“Magical History Tours” in Culpeper County. 4:30 p.m. on second Friday of each month through November. Visitors ride Culpeper Trolley for free, three-hour tours; each one visits two destinations. Space limited to 28 people. Reservations required; visit facebook.com/culpepervirginia or call 540/727-0611 two weeks before tour date for details or to hold your seat.

“Fast Forward 2014.” New exhibition at Fredericksburg Area Museum & Cultural Center of selected works from studio art majors at University of Mary Washington: Rita Artinian, Travis Jarrells, Lula Ruggles Lambert, Sidney Mullis and Ashley Smith. They explore role of history in generation of creative ideas. Through Aug. 4. Other temporary exhibitions include “Woman Adorned: Transcending Time, Transforming Culture”; “Military Surplus”; and “George Washington and the Masonic Tradition.” 540/371-3037; famcc.org.

Summer hours, Fredericksburg and Spotsylvania National Military Park. Now through Sunday, Aug. 10, the four-battlefield-park’s various sites are open as follows: Fredericksburg Battlefield Visitor Center: Daily, 9 a.m. to 5 p.m. Chancellorsville Battlefield Visitor Center: daily, 9 a.m. to 5 p.m. Chatham: daily, 9 a.m. to 4:30 p.m. “Stonewall” Jackson Shrine, Guinea Station: daily, 9 a.m. to 5 p.m. Wilderness Exhibit Shelter, State Route 20: Historian on duty, daily, 9:45 a.m. to 4:45 p.m. Spotsylvania Exhibit Shelter, off State Route 613: Historian on duty, daily, 10 a.m. to 6 p.m. Old Salem Church, Spotsylvania: Saturdays and Sundays, 3–6 p.m. Ellwood, Locust Grove: daily, 10 a.m. to 5 p.m. nps.gov/frsp.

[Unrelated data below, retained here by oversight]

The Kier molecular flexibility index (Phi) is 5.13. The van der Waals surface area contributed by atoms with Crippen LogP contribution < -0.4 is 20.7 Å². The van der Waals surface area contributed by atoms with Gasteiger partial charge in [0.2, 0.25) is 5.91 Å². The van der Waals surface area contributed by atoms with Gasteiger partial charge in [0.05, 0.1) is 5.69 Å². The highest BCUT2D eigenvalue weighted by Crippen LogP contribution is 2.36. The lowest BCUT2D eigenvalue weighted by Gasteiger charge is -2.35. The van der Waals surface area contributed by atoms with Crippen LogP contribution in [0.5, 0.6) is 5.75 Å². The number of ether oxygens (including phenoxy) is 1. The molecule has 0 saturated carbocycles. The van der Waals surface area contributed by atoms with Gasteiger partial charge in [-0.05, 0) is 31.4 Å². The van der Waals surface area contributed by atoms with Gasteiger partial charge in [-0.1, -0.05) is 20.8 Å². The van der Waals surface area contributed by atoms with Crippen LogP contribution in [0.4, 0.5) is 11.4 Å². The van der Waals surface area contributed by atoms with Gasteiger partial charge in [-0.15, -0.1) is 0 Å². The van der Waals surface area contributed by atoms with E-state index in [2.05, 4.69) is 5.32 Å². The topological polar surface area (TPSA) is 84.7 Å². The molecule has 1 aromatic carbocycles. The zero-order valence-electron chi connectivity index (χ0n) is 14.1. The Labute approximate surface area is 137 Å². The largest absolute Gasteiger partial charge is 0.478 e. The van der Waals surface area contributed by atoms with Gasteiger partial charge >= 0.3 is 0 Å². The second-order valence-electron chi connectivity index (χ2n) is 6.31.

Third annual Irvington Crab Festival. Gates open at 4 p.m. Saturday, Aug. 9, at Irvington Town Commons. Steamed crabs, barbecue and music by Jumbo Lump Daddy & the Backfin Boys. $35 for adults, $10 for children 12 and younger. Prices may increase July 1 based on crab availability. Tickets at Steamboat Era Museum, 156 King Carter Drive, Irvington, or at steamboateramuseum.org. Proceeds benefit museum. 804/438-6888.

ELSEWHERE

“One Life: Grant and Lee.” Robert E. Lee and Ulysses S. Grant were the greatest antagonists in America’s biggest bloodletting. Having waged no-holds-barred warfare on Virginia’s soil 150 years ago this summer, they now share joint billing in this superb new show at the Smithsonian’s National Portrait Gallery in Washington. The gallery is part of the Donald W. Reynolds Center for American Art and Portraiture, at Eighth and F streets NW, opposite Verizon Center. facebook.com/npg.smithsonian; 202/633-1000; npg.si.edu.